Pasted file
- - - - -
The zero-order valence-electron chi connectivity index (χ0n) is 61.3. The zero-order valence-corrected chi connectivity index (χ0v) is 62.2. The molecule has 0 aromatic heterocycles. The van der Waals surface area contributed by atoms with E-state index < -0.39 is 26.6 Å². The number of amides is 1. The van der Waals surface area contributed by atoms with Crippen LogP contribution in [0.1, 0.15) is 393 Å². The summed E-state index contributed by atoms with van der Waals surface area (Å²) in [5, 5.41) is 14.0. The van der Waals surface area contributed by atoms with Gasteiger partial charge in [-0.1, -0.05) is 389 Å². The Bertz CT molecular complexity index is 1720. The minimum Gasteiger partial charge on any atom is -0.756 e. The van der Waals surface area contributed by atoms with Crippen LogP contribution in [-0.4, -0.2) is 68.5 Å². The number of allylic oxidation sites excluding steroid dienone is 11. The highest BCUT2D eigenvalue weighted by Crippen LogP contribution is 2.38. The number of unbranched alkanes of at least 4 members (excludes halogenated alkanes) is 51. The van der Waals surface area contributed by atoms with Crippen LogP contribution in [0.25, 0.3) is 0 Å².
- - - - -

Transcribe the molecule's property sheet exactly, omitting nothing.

The zero-order valence-electron chi connectivity index (χ0n) is 61.3. The zero-order valence-corrected chi connectivity index (χ0v) is 62.2. The molecule has 0 aromatic heterocycles. The van der Waals surface area contributed by atoms with E-state index < -0.39 is 26.6 Å². The number of amides is 1. The van der Waals surface area contributed by atoms with Crippen LogP contribution in [0.1, 0.15) is 393 Å². The summed E-state index contributed by atoms with van der Waals surface area (Å²) in [5, 5.41) is 14.0. The van der Waals surface area contributed by atoms with Gasteiger partial charge in [-0.1, -0.05) is 389 Å². The Bertz CT molecular complexity index is 1720. The minimum Gasteiger partial charge on any atom is -0.756 e. The van der Waals surface area contributed by atoms with Crippen LogP contribution in [-0.4, -0.2) is 68.5 Å². The number of allylic oxidation sites excluding steroid dienone is 11. The highest BCUT2D eigenvalue weighted by Crippen LogP contribution is 2.38. The number of unbranched alkanes of at least 4 members (excludes halogenated alkanes) is 51. The van der Waals surface area contributed by atoms with Crippen LogP contribution in [0.25, 0.3) is 0 Å².